- (HARPERCOLL)

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Trade Reviews

Booklist Reviews

In a dystopian future in which the U.S. is a monarchy, 35 young women are randomly selected to be on a reality-TV competition to win the heart of Prince Maxon, heir to the throne. It's a caste-driven society, where people are ranked from One (royalty) to Eight (untouchables), and poverty, famine, and ignorance are the fate of those ranked Six and below. America Singer, a Five with tremendous musical gifts, ends up as one of the contestants but has no desire to become queen, as she's in love with Aspen, the Five next door. Cass' immensely readable debut novel is a less drastic Hunger Games (2008), with elaborate fashions and trappings. America is torn between Aspen and Maxon, who she discovers really is a nice guy. The book is clearly pitched for romance readers, and the fast-paced action and comforting predictability of the love story will have readers gasping for the upcoming sequel, in which our heroine will continue to grapple with her intense feelings for her two suitors and her growing awareness of the messy political happenings in her country. Copyright 2012 Booklist Reviews.

Horn Book Guide Reviews

Stubborn, independent, musically talented teen America Singer reluctantly enters the Selection, competing with thirty-four girls to become Prince Maxon's wife. By the dramatic close of this first series installment, both a love triangle and a tense political situation emerge. TV's The Bachelor meets caste-based future dystopia in this original, addictive, and well-written novel.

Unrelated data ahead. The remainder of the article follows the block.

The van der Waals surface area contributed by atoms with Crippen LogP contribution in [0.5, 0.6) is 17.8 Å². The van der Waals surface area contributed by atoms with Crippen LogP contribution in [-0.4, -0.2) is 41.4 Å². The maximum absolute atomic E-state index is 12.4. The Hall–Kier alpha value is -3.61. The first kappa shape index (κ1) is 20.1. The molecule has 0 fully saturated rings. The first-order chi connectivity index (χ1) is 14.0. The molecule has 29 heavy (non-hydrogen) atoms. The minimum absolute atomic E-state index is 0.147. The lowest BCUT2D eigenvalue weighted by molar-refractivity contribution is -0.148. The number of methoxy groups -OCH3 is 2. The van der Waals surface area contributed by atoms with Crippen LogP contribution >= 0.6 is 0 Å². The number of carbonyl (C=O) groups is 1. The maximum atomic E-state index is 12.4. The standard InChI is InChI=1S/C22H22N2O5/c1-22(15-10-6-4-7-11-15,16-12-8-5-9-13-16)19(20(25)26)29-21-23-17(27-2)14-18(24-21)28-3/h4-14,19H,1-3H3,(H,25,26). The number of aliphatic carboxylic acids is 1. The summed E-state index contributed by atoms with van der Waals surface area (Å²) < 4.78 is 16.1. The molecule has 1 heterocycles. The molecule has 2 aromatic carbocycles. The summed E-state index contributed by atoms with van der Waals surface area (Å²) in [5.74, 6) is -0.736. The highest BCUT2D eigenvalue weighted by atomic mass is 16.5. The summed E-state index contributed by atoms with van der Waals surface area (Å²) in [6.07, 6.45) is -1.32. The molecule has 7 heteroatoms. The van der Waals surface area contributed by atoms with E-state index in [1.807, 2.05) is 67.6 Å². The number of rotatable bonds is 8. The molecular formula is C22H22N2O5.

Kirkus Reviews

It's a bad sign when you can figure out the elevator pitch for a novel from the get-go. In this case, if it wasn't "The Bachelor meets The Hunger Games," it was pretty darn close. In a rigid, caste-based dystopian future, Illéa's Prince Maxon has come of age and needs to marry. One girl will be chosen by lottery from each province to travel to the Capital and live in the palace so the prince can make his choice. The winning girl will become queen, and her family will all be elevated to Ones. America, a Five, doesn't want to join the Selection because she is in love with Aspen, a Six. But pressure from both her family and Aspen causes her to relent, and the rest is entirely predictable. She's chosen, she goes to the palace, she draws the ire of the other girls with her beauty and the interest of the prince with her spunky independence. Prince Maxon is much nicer than she expected, but she will remain loyal to Aspen. Maybe. Shabby worldbuilding complements the formulaic plot. Scant explanation is made for the ructions that have created the current political reality, and the palace is laughably vulnerable to rebels from both the North and the South, neither of whom are given any credible motives. But there's lots of descriptions of dresses. A probably harmless, entirely forgettable series opener. (Dystopian romance. 13 & up) Copyright Kirkus 2012 Kirkus/BPI Communications.All rights reserved.